Young Czechs

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Young Czechs


(Narodni Strana Svobodomyslna), a Czech bourgeois liberal party that existed from 1874 to 1918.

The Young Czech party was founded on Dec. 25, 1874, by members of the internal opposition within the Czech National Party; the latter was known thereafter as the Old Czech Party. Expressing the interests of the Czech industrial bourgeoisie and well-to-do peasantry, the Young Czechs demanded the transformation by legal means of the dual Austro-Hungarian state into a tripartite Austro-Hungarian-Czech monarchy. Autonomy for the Czech lands and bourgeois democratic liberties were also sought. Among the leaders of the Young Czechs were K. Sladkovsky, Ju. Gregr, and E. Gregr; in the early 20th century they were succeeded by J. Kaizl and K. Kramaf. The party’s official publication was the newspaper Narodni listy.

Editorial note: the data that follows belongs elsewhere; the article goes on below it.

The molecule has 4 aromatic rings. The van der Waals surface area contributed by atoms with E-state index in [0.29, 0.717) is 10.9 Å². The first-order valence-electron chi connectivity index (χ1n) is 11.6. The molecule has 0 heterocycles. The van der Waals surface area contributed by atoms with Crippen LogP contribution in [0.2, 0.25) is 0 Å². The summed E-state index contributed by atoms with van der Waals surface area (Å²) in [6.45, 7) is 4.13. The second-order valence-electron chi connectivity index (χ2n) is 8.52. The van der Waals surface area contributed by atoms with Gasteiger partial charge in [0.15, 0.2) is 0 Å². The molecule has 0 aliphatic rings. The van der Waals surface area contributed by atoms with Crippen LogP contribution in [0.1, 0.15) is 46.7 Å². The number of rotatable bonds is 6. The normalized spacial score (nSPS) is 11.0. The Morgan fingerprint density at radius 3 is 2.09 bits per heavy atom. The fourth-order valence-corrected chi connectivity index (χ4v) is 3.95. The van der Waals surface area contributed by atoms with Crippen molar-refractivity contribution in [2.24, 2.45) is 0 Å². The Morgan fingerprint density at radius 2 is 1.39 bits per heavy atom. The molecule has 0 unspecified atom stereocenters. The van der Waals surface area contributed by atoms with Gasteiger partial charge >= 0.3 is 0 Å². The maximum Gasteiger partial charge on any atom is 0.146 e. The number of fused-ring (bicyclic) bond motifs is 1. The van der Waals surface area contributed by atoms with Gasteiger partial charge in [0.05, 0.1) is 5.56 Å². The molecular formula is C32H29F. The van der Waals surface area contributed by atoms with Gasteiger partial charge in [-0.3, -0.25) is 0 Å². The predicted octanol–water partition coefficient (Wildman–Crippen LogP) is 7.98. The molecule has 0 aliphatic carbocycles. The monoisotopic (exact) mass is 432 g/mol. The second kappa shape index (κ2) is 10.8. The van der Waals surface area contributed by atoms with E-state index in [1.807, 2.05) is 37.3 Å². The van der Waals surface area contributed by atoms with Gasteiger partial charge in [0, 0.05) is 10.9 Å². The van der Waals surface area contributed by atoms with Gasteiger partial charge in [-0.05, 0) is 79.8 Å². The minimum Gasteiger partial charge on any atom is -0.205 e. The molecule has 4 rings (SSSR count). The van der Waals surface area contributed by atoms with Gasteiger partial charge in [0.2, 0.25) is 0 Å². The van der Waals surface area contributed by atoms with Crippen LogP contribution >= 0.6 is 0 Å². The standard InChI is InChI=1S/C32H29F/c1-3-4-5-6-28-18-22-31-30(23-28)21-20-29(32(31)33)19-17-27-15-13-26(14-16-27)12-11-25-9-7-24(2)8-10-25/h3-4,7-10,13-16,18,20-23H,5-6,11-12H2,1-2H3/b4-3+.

In 1891 the Young Czechs decisively defeated the Old Czechs in the Reichsrat (imperial council) elections. But by the mid-1890’s the Young Czechs had shifted from opposition to support of the Hapsburg government, which led to a decline in their political influence in the Czech lands. The new program adopted by the Young Czechs in 1907 confirmed their total abandonment of their previously stated principles. In 1918 the Young Czechs merged with a number of other bourgeois parties to form the Party of Czech State Law Democracy, which in 1919 was renamed the National Democratic Party of Czechoslovakia.


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